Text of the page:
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A Good Death

What constitutes a good death, I wondered. Why is it I’ve always considered my father’s death, a “good death?”

My father’s human life came to an end on a cold January night. Two weeks earlier he had used his walker to enter the doctor’s office, only to return in a wheelchair. He shared with the doc that he felt his heart couldn’t take anything more. He had spent the prior three months receiving chemo and radiation treatments and had just been told by his oncologist they couldn’t find any more cancer. His heart wasn’t in perfect shape going into the treatments and our hearts don’t take well to chemo, especially during esophageal cancer.

The following day a hospital bed arrived to be placed center stage in the living room where he could look out over the Georgia Straits to the San Juan Islands and lights of Victoria. Seeing oil tankers and tugboats awaiting to pull up to the refinery dock had always been part of the view, yet now they became part of the vigil. A lighted ship at sea on a long dark night offered a sense of rhythm to our 24/7 watch.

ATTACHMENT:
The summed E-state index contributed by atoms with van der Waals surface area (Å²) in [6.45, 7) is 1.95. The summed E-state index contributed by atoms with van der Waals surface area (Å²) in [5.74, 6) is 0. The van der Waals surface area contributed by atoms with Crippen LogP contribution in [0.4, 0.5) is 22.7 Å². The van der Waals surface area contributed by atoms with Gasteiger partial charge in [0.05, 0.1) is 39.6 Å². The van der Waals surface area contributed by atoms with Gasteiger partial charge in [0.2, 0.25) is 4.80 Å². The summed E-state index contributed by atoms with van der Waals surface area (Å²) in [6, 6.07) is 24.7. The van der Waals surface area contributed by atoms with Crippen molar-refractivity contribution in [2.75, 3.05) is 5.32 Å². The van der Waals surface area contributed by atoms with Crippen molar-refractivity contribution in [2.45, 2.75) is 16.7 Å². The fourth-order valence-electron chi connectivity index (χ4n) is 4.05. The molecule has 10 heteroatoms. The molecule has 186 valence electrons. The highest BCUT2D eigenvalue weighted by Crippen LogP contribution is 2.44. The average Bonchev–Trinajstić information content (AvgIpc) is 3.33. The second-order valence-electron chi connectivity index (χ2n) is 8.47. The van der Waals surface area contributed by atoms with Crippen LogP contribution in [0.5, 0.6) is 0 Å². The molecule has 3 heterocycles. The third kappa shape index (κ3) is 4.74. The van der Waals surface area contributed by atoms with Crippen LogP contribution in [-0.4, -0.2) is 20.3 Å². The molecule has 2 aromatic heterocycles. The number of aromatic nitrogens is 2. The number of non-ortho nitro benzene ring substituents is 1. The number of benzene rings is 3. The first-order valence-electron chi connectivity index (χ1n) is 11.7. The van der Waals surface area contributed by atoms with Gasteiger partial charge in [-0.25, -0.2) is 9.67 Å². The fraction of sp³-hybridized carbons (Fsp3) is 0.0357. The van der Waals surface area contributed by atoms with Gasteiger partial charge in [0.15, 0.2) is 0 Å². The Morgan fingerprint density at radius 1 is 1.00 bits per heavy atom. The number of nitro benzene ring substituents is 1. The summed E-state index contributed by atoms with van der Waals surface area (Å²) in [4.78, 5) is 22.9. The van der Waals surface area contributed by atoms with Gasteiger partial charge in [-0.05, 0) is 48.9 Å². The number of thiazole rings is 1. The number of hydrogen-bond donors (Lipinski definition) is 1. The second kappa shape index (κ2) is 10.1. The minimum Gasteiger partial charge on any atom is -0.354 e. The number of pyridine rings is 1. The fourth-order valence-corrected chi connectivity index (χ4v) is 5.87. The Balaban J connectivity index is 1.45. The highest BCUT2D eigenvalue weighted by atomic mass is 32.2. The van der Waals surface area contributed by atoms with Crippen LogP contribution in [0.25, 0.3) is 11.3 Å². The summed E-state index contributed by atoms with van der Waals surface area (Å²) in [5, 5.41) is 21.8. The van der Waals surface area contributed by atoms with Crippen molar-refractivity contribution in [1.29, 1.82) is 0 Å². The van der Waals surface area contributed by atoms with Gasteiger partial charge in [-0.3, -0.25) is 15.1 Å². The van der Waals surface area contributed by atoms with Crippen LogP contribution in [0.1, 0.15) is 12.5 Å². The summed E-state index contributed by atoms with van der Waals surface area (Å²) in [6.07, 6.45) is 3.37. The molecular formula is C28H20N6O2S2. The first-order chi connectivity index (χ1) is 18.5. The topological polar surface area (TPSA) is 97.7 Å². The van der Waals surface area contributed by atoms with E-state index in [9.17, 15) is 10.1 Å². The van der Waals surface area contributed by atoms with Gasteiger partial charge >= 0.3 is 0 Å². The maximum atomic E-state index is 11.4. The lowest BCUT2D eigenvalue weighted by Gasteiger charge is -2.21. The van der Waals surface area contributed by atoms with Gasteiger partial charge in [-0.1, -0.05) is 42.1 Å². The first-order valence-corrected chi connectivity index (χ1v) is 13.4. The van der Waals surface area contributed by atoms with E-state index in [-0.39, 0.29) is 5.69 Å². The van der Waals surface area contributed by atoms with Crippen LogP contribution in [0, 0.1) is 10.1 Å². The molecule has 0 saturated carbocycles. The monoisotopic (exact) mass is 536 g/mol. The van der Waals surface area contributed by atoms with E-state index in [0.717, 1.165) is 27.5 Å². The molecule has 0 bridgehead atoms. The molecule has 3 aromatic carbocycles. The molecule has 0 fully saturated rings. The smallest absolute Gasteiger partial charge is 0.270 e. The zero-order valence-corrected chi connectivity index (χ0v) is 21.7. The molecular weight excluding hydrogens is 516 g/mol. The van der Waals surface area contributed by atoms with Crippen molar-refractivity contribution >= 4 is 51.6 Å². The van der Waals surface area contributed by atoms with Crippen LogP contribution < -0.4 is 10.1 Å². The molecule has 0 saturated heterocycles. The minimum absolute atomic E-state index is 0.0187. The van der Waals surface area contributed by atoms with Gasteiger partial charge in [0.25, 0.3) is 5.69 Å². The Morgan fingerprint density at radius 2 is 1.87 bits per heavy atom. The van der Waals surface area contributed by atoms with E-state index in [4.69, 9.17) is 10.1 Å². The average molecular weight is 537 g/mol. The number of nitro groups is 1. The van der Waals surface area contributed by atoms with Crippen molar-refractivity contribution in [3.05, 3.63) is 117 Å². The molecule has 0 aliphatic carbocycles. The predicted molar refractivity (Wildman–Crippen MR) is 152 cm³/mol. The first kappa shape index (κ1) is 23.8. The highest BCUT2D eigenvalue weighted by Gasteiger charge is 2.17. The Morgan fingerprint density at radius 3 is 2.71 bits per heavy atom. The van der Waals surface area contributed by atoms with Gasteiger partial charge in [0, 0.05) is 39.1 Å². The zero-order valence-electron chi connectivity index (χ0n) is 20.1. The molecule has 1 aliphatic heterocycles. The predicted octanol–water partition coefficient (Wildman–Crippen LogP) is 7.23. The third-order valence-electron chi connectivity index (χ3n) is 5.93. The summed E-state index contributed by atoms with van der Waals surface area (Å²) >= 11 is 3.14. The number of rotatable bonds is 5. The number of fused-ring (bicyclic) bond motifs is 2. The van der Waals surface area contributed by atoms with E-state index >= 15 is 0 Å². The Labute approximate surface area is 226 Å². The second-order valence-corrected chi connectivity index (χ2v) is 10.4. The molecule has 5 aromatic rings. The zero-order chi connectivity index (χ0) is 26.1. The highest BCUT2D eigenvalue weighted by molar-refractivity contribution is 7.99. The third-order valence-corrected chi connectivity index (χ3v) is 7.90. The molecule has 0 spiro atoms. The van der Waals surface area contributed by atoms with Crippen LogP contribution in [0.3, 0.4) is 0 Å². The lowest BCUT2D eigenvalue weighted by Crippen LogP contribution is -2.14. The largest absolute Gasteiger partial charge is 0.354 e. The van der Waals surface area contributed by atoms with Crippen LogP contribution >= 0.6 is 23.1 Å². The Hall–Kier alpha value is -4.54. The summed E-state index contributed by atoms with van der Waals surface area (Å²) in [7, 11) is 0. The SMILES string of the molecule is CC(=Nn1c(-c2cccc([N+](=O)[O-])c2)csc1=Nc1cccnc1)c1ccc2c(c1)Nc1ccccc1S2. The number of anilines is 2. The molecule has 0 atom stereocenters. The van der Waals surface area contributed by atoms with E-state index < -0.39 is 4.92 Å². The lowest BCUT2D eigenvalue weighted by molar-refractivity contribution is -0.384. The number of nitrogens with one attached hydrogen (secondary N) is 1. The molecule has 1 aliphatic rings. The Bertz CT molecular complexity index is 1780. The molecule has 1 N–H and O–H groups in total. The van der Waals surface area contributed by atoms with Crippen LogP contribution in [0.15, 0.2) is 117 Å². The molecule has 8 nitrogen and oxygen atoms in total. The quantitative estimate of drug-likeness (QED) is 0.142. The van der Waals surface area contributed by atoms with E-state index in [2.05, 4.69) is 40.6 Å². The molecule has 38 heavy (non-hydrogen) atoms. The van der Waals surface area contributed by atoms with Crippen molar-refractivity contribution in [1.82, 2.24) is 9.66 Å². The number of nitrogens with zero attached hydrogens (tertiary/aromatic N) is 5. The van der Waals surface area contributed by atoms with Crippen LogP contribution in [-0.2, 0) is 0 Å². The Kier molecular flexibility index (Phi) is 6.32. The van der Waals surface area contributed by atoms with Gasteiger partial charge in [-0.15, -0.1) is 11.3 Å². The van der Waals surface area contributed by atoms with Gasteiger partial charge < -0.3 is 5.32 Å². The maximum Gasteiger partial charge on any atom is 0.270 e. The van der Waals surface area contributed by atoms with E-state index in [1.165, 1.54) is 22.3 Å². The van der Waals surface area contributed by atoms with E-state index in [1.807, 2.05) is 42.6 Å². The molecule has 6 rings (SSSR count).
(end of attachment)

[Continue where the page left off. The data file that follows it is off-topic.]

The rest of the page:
We four adult daughters, and spouses that could, took nightly shifts. Friends, distant relatives, and grandchildren all called or came by to say goodbyes. It was amazing to witness the love being poured forth. Both from those coming and calling but also from the little energy dad had left, he’d assure each person he loved them “big as the sky.”

Hospice, the local death support group, guided us along with empathy and a deep breadth of experience. We were also present enough within ourselves to ask dad what he wanted, needed, or when he could no longer speak – to simply feel his hand squeezing ours.

It is the presence of love that makes a good death. Whether it is love from those who had always shared life with him or from the new members of our goodbye-team, hospice personal. The ones who circled the wagons of his souls-letting-go played or sang his favorite songs. We laughed and cried and told life stories; held him and one another, while ever more love flowed. It was during a favorite song – Unforgettable ­ he took his final breath and let go.

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